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Western Washington Reports First Death Tied to ‘Zombie Drug’ Xylazine

Fatal Incident Connected to Xylazine

A tragic death in Western Washington has been linked to xylazine, a potent animal sedative often referred to as “tranq” or the “zombie drug” due to its harmful effects. Toxicology results showed that the deceased had xylazine, fentanyl, and methamphetamine in their system. The individual, identified as an adult local resident, has not been named publicly.

Community Response and Official Remarks

An official expressed profound sorrow over the first recorded xylazine-related death in Whatcom County, sharing condolences on the county’s website. The toxicology report highlighted the presence of multiple substances, including fentanyl and methamphetamine, alongside xylazine. “No one should lose their life to an overdose, and our thoughts are with the family and friends of this individual,” the statement noted.

Risks Associated with Xylazine

Xylazine, known as tranq, is a powerful animal sedative that poses severe risks to humans. It can significantly impair brain function and drastically reduce breathing, heart rate, and blood pressure. Additionally, xylazine can cause severe skin injuries that are difficult to heal, affecting not only injection sites but also other areas of the body.

A 2022 report by the Department of Justice (DOJ) and the Drug Enforcement Administration (DEA) revealed that individuals who inject xylazine or xylazine-laced substances often suffer from soft tissue damage, leading to necrotic tissue and a higher risk of amputation compared to other drugs. The report also highlighted the potential for severe physical dependence on xylazine, with withdrawal symptoms that can be worse than those from heroin or methadone.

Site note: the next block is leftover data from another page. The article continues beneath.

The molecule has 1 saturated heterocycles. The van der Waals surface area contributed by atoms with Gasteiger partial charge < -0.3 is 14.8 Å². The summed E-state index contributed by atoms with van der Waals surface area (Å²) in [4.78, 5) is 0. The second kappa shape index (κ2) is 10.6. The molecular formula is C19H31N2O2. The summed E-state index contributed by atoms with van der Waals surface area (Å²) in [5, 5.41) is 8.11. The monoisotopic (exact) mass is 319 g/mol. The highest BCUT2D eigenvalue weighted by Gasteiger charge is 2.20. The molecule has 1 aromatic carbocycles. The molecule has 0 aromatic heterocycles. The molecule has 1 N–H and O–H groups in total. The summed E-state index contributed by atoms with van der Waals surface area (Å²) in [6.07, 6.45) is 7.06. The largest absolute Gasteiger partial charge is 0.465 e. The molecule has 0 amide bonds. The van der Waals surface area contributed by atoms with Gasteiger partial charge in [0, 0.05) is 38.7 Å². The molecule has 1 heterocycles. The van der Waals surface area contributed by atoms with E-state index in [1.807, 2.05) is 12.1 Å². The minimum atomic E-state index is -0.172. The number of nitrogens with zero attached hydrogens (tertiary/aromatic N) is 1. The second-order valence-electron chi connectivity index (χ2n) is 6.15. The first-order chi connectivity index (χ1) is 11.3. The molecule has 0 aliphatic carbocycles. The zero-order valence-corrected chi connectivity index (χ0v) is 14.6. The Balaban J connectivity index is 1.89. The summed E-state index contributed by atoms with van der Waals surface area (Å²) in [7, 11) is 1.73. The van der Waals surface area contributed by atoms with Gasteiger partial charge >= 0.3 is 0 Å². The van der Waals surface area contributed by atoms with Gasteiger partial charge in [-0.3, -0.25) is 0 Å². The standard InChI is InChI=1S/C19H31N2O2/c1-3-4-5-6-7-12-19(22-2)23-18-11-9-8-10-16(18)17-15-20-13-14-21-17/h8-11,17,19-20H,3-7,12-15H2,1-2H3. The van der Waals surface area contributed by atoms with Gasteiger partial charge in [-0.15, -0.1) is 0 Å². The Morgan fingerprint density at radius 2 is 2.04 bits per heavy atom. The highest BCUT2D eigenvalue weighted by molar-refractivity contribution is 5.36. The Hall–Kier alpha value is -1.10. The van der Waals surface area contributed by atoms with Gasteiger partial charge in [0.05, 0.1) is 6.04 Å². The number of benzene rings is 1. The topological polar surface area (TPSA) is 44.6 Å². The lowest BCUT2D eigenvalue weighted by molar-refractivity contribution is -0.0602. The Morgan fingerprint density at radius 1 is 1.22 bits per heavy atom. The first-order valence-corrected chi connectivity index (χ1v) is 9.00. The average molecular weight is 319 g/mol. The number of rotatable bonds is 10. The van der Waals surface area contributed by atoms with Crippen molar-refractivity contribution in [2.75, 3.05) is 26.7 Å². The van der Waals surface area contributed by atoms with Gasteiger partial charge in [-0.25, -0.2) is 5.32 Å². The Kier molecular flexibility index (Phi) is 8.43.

Prevalence and Dangers of Xylazine Adulteration

The Centers for Disease Control and Prevention (CDC) has noted that illicit drugs such as cocaine, heroin, and fentanyl are sometimes mixed with xylazine to enhance their effects or increase their street value by adding weight. Users often remain unaware of xylazine’s presence in these drugs. According to the CDC, xylazine-fentanyl mixtures have been found in 48 states, with the DEA detecting xylazine in about 23% of fentanyl powder and 7% of fentanyl pills seized in 2022.

Handling a Suspected Xylazine Overdose

Since xylazine is not an opioid, naloxone (Narcan or Kloxxado) cannot reverse its effects. However, if an overdose is suspected, naloxone should still be administered to counteract any opioids like fentanyl that might also be present. If the individual has difficulty breathing or irregular breaths, bystanders should provide rescue breaths if it is safe to do so.

Whatcom County officials have been aware of xylazine’s circulation for over a year, issuing their first warning about the drug in March 2023. Since the summer of 2022, the Medical Examiner’s Office has tested all suspected overdose deaths for xylazine, marking this case as the first confirmed xylazine-related fatality in Whatcom County.